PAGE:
A People’s Campaign to Defund the War
April 16, 2009
War Tax Boycott
The War Tax Boycott was initiated in September 2007 by the National War Tax Resistance Coordinating Committee. Last year more than 500 people around the US joined the War Tax Boycott ending April 15, 2008. They redirected more than $300,000 to humanitarian programs ranging for relief to survivors of Hurricane Katrina, support for Iraqi refugees in Jordan, and free food for hungry families in the US.
A People’s Campaign to Defund the War
War Tax Boycott.org
(April 15, 2009) — The costs of war keep adding up, in dollars and in lives.
For over six years, peace activists have voted, lobbied, marched, and taken direct action to first prevent and then end the illegal war and occupation in Iraq. Courageous soldiers have refused to fight the war.
In Iraq and around the world, peace-loving people have called for an end to the violence. But the Bush administration and Congress continue to authorize over $8 billion a month for the war on terror while the US economy went into a tailspin and budget cuts hit services across the country. Politicians cannot be trusted with our money.
The War Tax Boycott campaign unites taxpayers who oppose this war in a powerful act of nonviolent civil disobedience — saying NO! to war with our money. Thousands of individuals in the US take this stand despite the risks. Uniting our voices and actions through the War Tax Boycott strengthens our demand that Congress cut off the funds for this war and redirect resources to the pressing needs of people.
The War Tax Boycott was initiated in September 2007 by the National War Tax Resistance Coordinating Committee (NWTRCC) and is endorsed by Voices for Creative Nonviolence, War Resisters League, and the Maine WTR Resource Center. The War Tax Boycott campaign is also supported by the National Campaign for Nonviolent Resistance, Veterans for Peace, Nonviolent Direct Action Working Group of United for Peace and Justice.
Over 500 people around the US joined the War Tax Boycott during the 2008 tax season, ending April 15, 2008. They redirected more than $300,000 to humanitarian programs, including:
• medical aid for Katrina survivors,
• support for Iraqi refugees in Jordan,
• food banks in the US,
• programs for the homeless,
• books for prisoners,
• environmental projects,
• peace groups, and
• hundreds of other nonprofit organizations in the US and around the world.
Taxes Fuel US War Machine
Vickie Aldrich / Grass-roots Press
“If a thousand [people] were not to pay their tax-bills this year, that would not be a violent and bloody measure, as it would be to pay them, and enable the State to commit violence and shed innocent blood. This is, in fact, the definition of a peaceable revolution, if any such is possible.”
–Henry David Thoreau during the Mexican-American War of 1846-4
(April 10, 2009) — Once again it is tax time in America. On April 15th the US government will collect taxes, a large portion of which will go to pay for wars past, present and future. Each of us must decide how we respond to this. Some choose to live below taxable income; others enclose a letter of protest to the use of the taxes for war; others choose not to pay willingly and set funds aside in an account where they can be collected (levied) by the government.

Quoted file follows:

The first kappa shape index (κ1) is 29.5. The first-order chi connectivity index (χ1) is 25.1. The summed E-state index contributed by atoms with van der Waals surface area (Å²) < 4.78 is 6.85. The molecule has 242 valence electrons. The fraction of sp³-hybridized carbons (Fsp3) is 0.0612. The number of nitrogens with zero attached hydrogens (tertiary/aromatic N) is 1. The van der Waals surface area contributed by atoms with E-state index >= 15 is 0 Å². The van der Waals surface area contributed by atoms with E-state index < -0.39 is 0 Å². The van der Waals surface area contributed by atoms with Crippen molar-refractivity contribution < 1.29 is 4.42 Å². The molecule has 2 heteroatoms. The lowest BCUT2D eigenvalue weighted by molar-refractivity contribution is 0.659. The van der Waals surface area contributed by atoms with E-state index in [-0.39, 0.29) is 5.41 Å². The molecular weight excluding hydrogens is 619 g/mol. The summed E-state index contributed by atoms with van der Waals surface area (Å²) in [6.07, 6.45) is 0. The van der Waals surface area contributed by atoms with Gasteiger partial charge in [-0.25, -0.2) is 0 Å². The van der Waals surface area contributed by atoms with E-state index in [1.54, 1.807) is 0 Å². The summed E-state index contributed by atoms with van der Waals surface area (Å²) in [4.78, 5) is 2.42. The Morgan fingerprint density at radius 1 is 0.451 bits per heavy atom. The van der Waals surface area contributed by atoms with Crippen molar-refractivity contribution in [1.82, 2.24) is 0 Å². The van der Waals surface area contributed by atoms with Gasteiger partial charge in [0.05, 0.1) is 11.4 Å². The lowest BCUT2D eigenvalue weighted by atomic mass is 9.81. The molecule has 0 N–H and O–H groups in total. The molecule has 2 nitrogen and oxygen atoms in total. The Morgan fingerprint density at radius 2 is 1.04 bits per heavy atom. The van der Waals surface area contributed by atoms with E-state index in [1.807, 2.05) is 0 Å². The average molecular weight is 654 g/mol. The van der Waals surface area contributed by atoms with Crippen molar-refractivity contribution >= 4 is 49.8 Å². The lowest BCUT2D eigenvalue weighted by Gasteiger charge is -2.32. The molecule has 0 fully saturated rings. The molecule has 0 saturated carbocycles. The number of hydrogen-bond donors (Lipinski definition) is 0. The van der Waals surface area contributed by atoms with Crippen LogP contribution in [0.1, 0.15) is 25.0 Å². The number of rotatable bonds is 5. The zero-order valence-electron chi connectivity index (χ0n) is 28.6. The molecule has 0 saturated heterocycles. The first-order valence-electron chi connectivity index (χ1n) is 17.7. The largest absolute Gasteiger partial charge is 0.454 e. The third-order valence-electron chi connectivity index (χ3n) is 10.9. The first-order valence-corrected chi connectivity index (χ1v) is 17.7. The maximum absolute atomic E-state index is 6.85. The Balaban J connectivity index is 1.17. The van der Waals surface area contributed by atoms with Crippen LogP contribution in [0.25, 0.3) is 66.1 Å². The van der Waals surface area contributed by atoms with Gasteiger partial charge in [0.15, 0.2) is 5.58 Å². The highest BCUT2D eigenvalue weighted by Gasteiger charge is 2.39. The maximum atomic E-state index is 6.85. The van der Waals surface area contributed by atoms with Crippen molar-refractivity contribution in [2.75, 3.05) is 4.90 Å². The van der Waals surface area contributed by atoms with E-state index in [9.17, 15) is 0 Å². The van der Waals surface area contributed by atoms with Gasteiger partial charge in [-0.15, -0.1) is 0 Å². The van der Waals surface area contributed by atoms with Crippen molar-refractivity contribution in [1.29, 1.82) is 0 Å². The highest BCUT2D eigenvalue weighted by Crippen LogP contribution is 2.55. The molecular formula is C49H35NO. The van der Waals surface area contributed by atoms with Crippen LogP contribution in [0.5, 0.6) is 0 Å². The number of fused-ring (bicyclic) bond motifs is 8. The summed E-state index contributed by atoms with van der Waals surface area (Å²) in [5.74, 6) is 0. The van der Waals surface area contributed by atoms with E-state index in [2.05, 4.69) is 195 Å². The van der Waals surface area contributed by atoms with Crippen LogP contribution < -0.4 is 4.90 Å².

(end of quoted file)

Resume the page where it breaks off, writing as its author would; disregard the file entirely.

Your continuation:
I took this action with my 2004 taxes after the US invasion of Iraq. I was rather surprised that what I withheld was not levied until this fall, but then I am a New Mexican educator, so my share of the war taxes was not a large amount.
In the aggregate, though as the numbers below show, what all of us has paid is a staggering amount.
• $607,300,000,000 (and counting) — the amount spent on the Iraq war so far. Source: www.wartaxboycott.org
• $1,997,131,763 — the amount paid by N.M. taxpayers to support the war in Iraq. Source: The Friends Committee on National Legislation (www.fcnl.org).
This year, I will again withhold a portion of my taxes (28 percent). I have also decided that I will give an equal amount of money to organizations that are working to build the peace, especially in the Middle East. I am calling this Parity for Peace. This can be done by anyone, even if you pay taxes, figure out the portion that goes toward wars – use the WRL site (www.warresisters.org) and their pie chart. Then give the same amount toward peace. If we all did this, we could begin to work to create a different world.
In Gandhi & Churchill: The Epic Rivalry that Destroyed an Empire and Forged Our Age Arthur Herman recounted both successful and failed nonviolence campaigns of Gandhi – one was an individual ‘Satyagraha’ campaign, where each person found his/her own non-violent actions to take. As I take my action this month to withhold some tax dollars and to practice Parity for Peace, I feel as if I am participating in an individual Satyagraha or Truthforce. The government can demand my money and take it out of my paycheck or the bank account; they can not stop me from naming the account ‘war taxes’ which lets the bank clerks and the IRS know, that I do not pretend this money is building a new railroad. The IRS can take my money and use it for war, but they cannot stop me from sending an equal amount to be used for peace.
I believe this ‘naming’ is an important action. The war machine exists and creates and perpetuates wars as long as people continue to participate in the tax and war process. Perpetual war is not a separate issue. It is a peace issue, an economic issue, an environmental issue and a social issue. The problems created by the US wars of invasion will be with those who served in the US military and those who were attacked by the US for many years.
Many groups have information on war taxes. Two of these are: National War Tax Resistance Coordinating Committee (NWTRCC) at www.nwtrcc.org and War Resisters League at www.warresisters.org
Vickie Aldrich teaches math at Doña Ana Community College.